All venous blood samples were collected from patients in the morning (7:00–9:00 a.m.) after an overnight (at least 8 h) fast, at 3 days and 3, 6, 12-months after delivery. Blood samples were centrifuged shortly after sampling, and sera were separated and frozen in a serum bank at −70 °C until analysis.

Determination of thyroid profiles

The levels of serum TSH (detection limit, 0.002 mIU/L; reference range, 0.3–4.8 mIU/L), thyroid peroxidase autoantibody (TPOAb) (detection limit, 10 U/mL; cut-off level, 50 U/mL) and thyroglobulin autoantibody (TgAb) (detection limit, 20 U/mL; cut-off level, 40 U/mL) were determined in all participants within 5 days after sampling, using the automated immunochemiluminescent assay (ICMA) (DPC, USA) at a laboratory in our hospital. Free T3 (FT3) (reference range, 2.3–6.3 pmol/L), free T4 (FT4) (reference range, 10.3–24.5 pmol/L) and TSH receptor autoantibody (TRAb) (cut-off level, 2 IU/L) were detected subsequently if TSH was abnormal, using the ICMA assay (FT3 and FT4, DPC, USA) and a commercial ELISA kit (TRAb, Medipan Diagnostica Co., Germany), respectively. The intra- and inter-assay coefficient of variation for these serum parameters were <8 %.

Determination of leptin and IL-6 levels

Sera taken from the serum bank were measured for leptin and IL-6 concentrations. Serum leptin level was measured by radioimmunoassay using a Human Leptin Assay Kit (Cat.# HL-81 K) (Millipore, USA). The intra-assay and inter-assay coefficients of variation were 6.5 and 7.3 %, respectively. Serum IL-6 level was measured by an ELISA kit (Bender MedSystems, Austria). The intra-assay and inter-assay coefficients of variation were 7.7 and 9.1 %, respectively.

Statistical analysis

Numeric variables which adhered to a Gaussian distribution were presented as mean ± standard deviation (SD) and compared by Student’s t test and ANOVA test. For those data which did not adhere to a Gaussian distribution, descriptive statistics were therefore reported as median and range, and logarithmic (log) transformation was performed before applying the Mann–Whitney test for comparison. Finally, the relationship between variables was assessed using Spearman’s correlation coefficients. The level of significance was set at 5 %. Statistical analysis was done using SPSS software (version 13, Chicago, IL, USA).

Ethical aspects

Research protocols were approved by the Medical Ethics Committee of The First Affiliated Hospital of China Medical University. All subjects gave informed consent to participate in the study.


Changes in thyroid profiles during the first postpartum year

In healthy women (control women), serum TSH levels were highest at 3-day postpartum (2.05 mIU/L) and declined thereafter (3-month, 6-month and 12-month vs. 3-day, P = 0.006, P = 0.000 and P = 0.003, respectively). In PPT patients, serum TSH concentrations were very similar as those in healthy women at 3-day after delivery, followed by a significant decline at 3-month postpartum (P = 0.000). TSH levels arose at 6-month (P = 0.019) and then decreased at 12-month postpartum to the levels at 3-day postpartum (P = 0.065). Significant differences in TSH levels between PPT patients and control were found at all time points investigated, except for 3-day postpartum (P = 0.062, P = 0.000, P = 0.000 and P = 0.006 at 3-day, 3-month, 6-month and 12-month postpartum, respectively) (Table 1; Fig. 1a).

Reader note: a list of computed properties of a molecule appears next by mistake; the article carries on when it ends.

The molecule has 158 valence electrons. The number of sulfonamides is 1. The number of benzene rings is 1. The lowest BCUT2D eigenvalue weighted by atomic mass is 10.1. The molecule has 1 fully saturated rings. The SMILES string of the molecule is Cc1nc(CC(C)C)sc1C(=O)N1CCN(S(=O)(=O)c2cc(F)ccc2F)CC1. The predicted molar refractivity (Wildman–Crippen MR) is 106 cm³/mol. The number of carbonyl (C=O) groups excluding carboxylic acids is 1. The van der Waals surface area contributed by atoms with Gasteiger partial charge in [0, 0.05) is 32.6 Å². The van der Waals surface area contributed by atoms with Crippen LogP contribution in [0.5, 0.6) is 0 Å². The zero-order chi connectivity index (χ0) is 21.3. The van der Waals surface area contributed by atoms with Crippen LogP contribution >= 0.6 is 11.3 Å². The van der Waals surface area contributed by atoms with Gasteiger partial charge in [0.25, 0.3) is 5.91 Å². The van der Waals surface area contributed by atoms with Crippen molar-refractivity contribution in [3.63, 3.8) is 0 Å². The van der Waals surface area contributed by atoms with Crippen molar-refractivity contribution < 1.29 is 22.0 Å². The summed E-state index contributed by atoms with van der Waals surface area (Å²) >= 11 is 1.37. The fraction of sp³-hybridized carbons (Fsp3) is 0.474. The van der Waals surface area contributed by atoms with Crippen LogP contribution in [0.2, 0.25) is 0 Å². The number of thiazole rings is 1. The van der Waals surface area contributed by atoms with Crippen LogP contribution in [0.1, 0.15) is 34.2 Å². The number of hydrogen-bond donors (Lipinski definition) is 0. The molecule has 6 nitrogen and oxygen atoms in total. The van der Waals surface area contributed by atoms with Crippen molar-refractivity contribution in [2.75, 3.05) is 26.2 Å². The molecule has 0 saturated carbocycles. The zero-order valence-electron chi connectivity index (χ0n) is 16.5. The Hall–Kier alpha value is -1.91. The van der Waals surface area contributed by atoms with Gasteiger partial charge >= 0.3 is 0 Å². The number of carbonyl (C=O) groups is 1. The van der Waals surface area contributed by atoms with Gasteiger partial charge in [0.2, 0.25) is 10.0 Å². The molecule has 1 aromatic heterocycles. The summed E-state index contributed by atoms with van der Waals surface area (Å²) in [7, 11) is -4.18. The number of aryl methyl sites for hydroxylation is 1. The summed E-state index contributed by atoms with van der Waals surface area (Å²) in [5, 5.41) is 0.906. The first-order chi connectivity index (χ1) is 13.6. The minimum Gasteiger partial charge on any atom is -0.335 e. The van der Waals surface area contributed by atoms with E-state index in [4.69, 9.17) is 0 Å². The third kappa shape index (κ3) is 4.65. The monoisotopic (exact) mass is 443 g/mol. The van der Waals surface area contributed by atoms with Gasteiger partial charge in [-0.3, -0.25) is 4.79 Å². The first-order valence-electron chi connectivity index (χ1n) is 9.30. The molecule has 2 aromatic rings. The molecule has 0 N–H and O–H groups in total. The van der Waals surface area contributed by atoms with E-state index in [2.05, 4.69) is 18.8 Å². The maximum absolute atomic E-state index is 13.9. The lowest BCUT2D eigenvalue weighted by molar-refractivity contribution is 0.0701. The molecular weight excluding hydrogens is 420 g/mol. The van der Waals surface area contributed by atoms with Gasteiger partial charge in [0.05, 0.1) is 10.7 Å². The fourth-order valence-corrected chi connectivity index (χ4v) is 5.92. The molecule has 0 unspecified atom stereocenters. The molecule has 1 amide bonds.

Table 1

Thyroid function, leptin, LEP/BMI and IL-6 in participants during the first postpartum year


3 day pp

3 month pp

6 month pp

12 month pp

Control (n = 37)

PPT (n = 57)

Control (n = 37)

PPT (n = 57)

Control (n = 37)

PPT (n = 57)

Control (n = 37)

PPT (n = 57)

Leptin (μg/L)a

6.98 ± 0.27

8.60 ± 0.30**

7.34 ± 0.31

9.45 ± 0.38**

7.00 ± 0.35

8.45 ± 0.30**

6.94 ± 0.28

7.92 ± 0.34*

LEP/BMI (μg.m2/L.Kg)a

0.28 ± 0.01

0.34 ± 0.01**

0.29 ± 0.01

0.38 ± 0.01**

0.28 ± 0.01

0.34 ± 0.01**

0.28 ± 0.01

0.32 ± 0.01*

TSH (mIU/L)b

















FT3 (pmol/L)a


4.09 ± 0.12


5.40 ± 0.30##


4.75 ± 0.23


5.10 ± 0.14#

FT4 (pmol/L)a


13.28 ± 0.43


23.93 ± 1.35##


15.90 ± 0.79#


17.41 ± 0.47##

IL-6 (pg/mL)b

















N/A: did not test. PPT versus control: * P < 0.05, ** P < 0.01; 3 month pp, 6 month pp or 12 month pp versus 3 day pp: # P < 0.05, ## P < 0.01

PPT postpartum thyroiditis, pp postpartum, LEP/BMI leptin/body mass index

aMean ± SD

bMedian (minimum–maximum)

Fig. 1

Serum levels of TSH, leptin, LEP/BMI and IL-6 in healthy and PPT women. Serum TSH (a), leptin (b), ratio of leptin/BMI (c) and IL-6 (d) during the first postpartum (pp) year were compared between healthy women (control, n = 37) and patients with postpartum thyroiditis (PPT, n = 57). PPT versus control: *P < 0.05, **P < 0.01; 3 month pp, 6 month pp or 12 month pp versus 3 day pp: # P < 0.05, ## P < 0.01

In PPT patients, the FT4 concentration level fluctuated in the first postpartum year. The mean level of FT4 was lowest at 3-day postpartum. It significantly increased by 3-month postpartum (P = 0.000) and then decreased at 6- and 12-month postpartum, but remained higher than that at 3-day after delivery (P = 0.032 and P = 0.01, respectively). The mean levels of FT3 at 3- and 12-month postpartum were significantly increased compared with that at 3-day after delivery (P = 0.000 and P = 0.05, respectively) (Table 1).

Changes in leptin levels and LEP/BMI ratios during the first postpartum year

As shown in Table 1 and Fig. 1, serum leptin concentration did not change significantly with time during the first postpartum year in both control women and PPT patients. However, the level of leptin in sera was higher in PPT patients than in control women during the whole postpartum year (P = 0.000, P = 0.000, P = 0.003, P = 0.037 at 3-day, 3-month, 6-month and 12-month postpartum, respectively).